2016 Range Rover Sport SVR: Long Term Report 2 of 4
On- and Off-Road Towing and Going
We’ve been doing what we’re supposed to do with our long-term evaluation vehicle: drive it everywhere, every chance, and in every situation possible. For us, that means a lot of daily trips to pick up kids from school, shuttling baseball equipment to games and practices and boogie boards to the beach, long-range highway driving, off-roading, and even some heavy towing. In short, everything you’d expect an SUV to be able to handle; even if that SUV comes with a steep $128,000 price tag. More to the point, actually, because of that price, we’re less inclined to cut this vehicle any slack. If you get what you pay for, you’d better get a lot with the SVR.
The first you notice living with an SUV like this on a daily basis is becoming more attuned to your surroundings. The Estoril Blue paint job is the thing most people make comment to us about our SVR tester. It is a striking color. And knowing how expensive the paint job on this sucker is, that makes it all the more frustrating when you find the errant door ding or parking-lot blemish from brain-dead motorists. Trail scratches and honest battle scars are one thing, but in town we often park way in the rear of the lot to help alleviate any more marks. And texting drivers who drift into your lane or BMW chuckleheads at stoplights who want to race are another almost-daily consideration. You almost want to line the body with marine-dock bumpers for protection. It’s probably not something we’d worry with a vehicle costing a third the price of this one, but damage from external factors is much more annoying in the SVR than other vehicles we frequently pilot.
Off-roading is largely a point-and-shoot affair. With Rock Crawl mode selected via the Terrain Response knob, the T-case can be shifted into Low range and throttle response is softened to avoid jerking, and power is evenly distributed as needed to all four tires either via front traction control or the rear locker. Sand and Mud modes vary things slightly, limiting traction control to allow wheelspin and some sliding, yanking, and banking. And finally, the Grass-Gravel-Snow mode starts the vehicle more gently in Second gear and works to minimize slippage and maximize traction. Overall, you can take the SVR from the track to a moderate off-road trail with the only worry being your lower valences and tire sidewalls. It’s an absolutely balanced machine.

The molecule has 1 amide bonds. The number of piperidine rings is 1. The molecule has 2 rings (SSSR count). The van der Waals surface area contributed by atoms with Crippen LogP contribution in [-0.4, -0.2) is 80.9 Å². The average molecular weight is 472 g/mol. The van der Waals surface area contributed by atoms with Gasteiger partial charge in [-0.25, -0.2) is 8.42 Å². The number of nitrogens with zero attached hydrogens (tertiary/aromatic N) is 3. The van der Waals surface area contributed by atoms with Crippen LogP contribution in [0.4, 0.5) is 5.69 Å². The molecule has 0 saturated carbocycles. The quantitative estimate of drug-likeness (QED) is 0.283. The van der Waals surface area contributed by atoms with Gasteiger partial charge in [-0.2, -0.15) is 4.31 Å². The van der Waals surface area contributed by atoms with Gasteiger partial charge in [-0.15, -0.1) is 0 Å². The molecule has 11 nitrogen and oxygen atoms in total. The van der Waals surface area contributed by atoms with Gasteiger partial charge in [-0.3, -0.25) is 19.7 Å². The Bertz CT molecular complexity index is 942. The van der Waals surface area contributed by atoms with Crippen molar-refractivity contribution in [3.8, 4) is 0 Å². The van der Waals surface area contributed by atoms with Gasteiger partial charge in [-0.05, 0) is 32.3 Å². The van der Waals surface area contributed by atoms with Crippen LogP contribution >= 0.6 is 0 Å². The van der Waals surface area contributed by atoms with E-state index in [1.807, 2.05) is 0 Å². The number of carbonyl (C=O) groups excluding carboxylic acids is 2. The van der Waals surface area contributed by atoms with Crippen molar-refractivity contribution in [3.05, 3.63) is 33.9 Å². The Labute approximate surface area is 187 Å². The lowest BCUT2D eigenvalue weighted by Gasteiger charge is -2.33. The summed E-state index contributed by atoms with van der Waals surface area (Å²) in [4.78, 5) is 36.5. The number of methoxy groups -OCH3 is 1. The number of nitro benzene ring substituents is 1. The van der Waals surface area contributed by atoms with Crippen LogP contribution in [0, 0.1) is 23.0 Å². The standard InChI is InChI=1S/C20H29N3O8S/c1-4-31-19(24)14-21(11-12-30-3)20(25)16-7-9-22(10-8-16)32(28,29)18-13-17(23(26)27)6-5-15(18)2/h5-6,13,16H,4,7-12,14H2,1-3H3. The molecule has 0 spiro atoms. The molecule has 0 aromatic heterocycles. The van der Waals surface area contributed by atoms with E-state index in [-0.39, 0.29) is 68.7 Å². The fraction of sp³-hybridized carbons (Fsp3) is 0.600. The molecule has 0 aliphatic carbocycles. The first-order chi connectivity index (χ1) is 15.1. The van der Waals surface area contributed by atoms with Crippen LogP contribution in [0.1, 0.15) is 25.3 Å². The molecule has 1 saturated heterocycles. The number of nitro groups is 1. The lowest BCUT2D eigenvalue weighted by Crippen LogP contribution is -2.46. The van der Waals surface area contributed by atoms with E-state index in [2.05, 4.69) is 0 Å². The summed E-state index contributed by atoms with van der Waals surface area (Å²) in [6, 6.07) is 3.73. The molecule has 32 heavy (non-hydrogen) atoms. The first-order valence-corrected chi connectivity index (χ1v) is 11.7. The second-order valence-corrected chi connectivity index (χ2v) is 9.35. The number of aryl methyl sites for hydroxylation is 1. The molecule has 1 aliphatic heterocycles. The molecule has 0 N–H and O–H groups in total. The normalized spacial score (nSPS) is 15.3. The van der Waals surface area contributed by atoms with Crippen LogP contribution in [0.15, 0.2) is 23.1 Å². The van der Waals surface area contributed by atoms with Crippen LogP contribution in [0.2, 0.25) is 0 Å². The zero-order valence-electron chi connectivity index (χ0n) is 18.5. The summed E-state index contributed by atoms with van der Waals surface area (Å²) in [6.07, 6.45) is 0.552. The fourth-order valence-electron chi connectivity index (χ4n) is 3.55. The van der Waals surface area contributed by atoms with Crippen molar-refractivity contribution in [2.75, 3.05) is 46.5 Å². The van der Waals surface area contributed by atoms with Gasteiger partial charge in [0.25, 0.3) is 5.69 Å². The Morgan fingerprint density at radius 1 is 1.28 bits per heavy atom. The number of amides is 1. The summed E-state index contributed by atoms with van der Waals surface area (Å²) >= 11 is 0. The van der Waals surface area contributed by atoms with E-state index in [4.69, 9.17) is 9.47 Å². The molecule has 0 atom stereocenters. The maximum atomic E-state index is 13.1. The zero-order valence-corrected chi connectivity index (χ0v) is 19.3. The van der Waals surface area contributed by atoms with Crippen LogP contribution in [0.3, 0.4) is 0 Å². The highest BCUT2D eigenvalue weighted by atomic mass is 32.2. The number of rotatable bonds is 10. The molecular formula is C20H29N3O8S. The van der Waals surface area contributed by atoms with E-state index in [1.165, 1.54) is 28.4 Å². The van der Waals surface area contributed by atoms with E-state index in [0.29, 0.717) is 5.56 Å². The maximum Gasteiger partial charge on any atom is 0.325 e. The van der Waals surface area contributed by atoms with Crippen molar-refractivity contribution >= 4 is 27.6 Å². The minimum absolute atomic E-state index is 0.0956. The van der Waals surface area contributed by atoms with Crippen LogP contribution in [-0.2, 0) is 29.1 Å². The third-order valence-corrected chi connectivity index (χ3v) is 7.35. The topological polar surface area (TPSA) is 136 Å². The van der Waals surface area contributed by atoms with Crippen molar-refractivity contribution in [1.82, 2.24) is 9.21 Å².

We also did some towing this time, hauling a trailer and Jeep combo with a combined weight of about 6,400 pounds, which is very close to the SVR’s max towing 6,614 pounds. We towed our Jeep without testing it, but Range Rover vehicles have a Tow Assist feature, in which you fit a tracking target sticker to your trailer that the rear camera picks up. When the electrical connection from vehicle to trailer is detected, Tow Assist engages and the camera and vehicle sensors monitor trailer sway via sensor input and camera-to-sticker interface. If sway is detected, the computer steps in to counter and stabilize. Braking power was superb, but we noticed the SVR getting pushed around a tad by the heavily loaded trailer descending hills and when coming to a stop. Next time, we’ll have to try the Tow Assist in proper fashion.
Report: 2 of 4Previous Reports: March/April 2018
Base Price: $111,350
Price as Tested: $128,332
Miles to date: 14,102
Miles since last report: 7,733
Average mpg (this report): 13.13
Test best tank (mpg): 16.81 (highway between 70-75 mph)
Test worst tank (mpg): 9.21 (towing in headwind)
This period: Flat-tire puncture repair.
Problem areas: Fuel fill still extremely slow because vapor reclamation nozzles always click off; passenger-door cladding beginning to fall off again; sunshade rattles with windows down/cracked.
“Plastic harness inserts in seat backs uncomfortably hit shorter passengers right in the head.”
“That leather smell is good enough to eat.”
“I think it’s actually getting faster as the engine breaks in.”
“Wish this thing had adaptive cruise control.”